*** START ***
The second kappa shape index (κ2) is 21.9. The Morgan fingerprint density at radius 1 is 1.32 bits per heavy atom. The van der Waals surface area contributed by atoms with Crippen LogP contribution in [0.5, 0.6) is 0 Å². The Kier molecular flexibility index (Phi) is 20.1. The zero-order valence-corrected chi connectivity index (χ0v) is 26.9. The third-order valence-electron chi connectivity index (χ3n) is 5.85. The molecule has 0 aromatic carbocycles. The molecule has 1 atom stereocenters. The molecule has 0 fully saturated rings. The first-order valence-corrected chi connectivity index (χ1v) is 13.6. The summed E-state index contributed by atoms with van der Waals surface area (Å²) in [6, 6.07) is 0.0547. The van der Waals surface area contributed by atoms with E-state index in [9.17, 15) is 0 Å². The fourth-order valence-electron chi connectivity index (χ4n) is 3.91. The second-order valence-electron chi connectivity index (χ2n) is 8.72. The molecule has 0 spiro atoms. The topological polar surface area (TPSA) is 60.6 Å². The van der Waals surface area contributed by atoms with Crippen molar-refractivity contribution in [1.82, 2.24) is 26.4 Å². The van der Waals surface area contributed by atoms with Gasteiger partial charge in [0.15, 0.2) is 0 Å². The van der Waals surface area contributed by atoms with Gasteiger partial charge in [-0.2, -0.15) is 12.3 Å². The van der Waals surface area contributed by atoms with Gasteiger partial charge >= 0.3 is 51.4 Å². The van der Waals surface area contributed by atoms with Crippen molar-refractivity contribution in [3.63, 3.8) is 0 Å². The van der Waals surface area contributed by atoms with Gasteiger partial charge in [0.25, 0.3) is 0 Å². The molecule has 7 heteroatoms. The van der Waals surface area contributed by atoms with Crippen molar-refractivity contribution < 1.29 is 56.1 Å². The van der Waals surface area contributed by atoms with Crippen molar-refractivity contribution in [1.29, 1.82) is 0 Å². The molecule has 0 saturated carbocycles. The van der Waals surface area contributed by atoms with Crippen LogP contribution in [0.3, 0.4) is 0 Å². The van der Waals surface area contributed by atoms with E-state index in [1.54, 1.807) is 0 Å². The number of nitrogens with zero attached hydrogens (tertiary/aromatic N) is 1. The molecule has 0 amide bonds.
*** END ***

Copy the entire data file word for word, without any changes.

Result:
The second kappa shape index (κ2) is 21.9. The Morgan fingerprint density at radius 1 is 1.32 bits per heavy atom. The van der Waals surface area contributed by atoms with Crippen LogP contribution in [0.5, 0.6) is 0 Å². The Kier molecular flexibility index (Phi) is 20.1. The zero-order valence-corrected chi connectivity index (χ0v) is 26.9. The third-order valence-electron chi connectivity index (χ3n) is 5.85. The molecule has 0 aromatic carbocycles. The molecule has 1 atom stereocenters. The molecule has 0 fully saturated rings. The first-order valence-corrected chi connectivity index (χ1v) is 13.6. The summed E-state index contributed by atoms with van der Waals surface area (Å²) in [6, 6.07) is 0.0547. The van der Waals surface area contributed by atoms with E-state index in [9.17, 15) is 0 Å². The fourth-order valence-electron chi connectivity index (χ4n) is 3.91. The second-order valence-electron chi connectivity index (χ2n) is 8.72. The molecule has 0 spiro atoms. The topological polar surface area (TPSA) is 60.6 Å². The van der Waals surface area contributed by atoms with Crippen molar-refractivity contribution in [1.82, 2.24) is 26.4 Å². The van der Waals surface area contributed by atoms with Gasteiger partial charge in [0.15, 0.2) is 0 Å². The van der Waals surface area contributed by atoms with Gasteiger partial charge in [-0.2, -0.15) is 12.3 Å². The van der Waals surface area contributed by atoms with Gasteiger partial charge >= 0.3 is 51.4 Å². The van der Waals surface area contributed by atoms with Crippen molar-refractivity contribution in [3.63, 3.8) is 0 Å². The van der Waals surface area contributed by atoms with Gasteiger partial charge in [0.25, 0.3) is 0 Å². The molecule has 7 heteroatoms. The van der Waals surface area contributed by atoms with Crippen molar-refractivity contribution < 1.29 is 56.1 Å². The van der Waals surface area contributed by atoms with Crippen molar-refractivity contribution in [1.29, 1.82) is 0 Å². The molecule has 0 saturated carbocycles. The van der Waals surface area contributed by atoms with Crippen LogP contribution in [0.3, 0.4) is 0 Å². The van der Waals surface area contributed by atoms with E-state index in [1.54, 1.807) is 0 Å². The number of nitrogens with zero attached hydrogens (tertiary/aromatic N) is 1. The molecule has 0 amide bonds.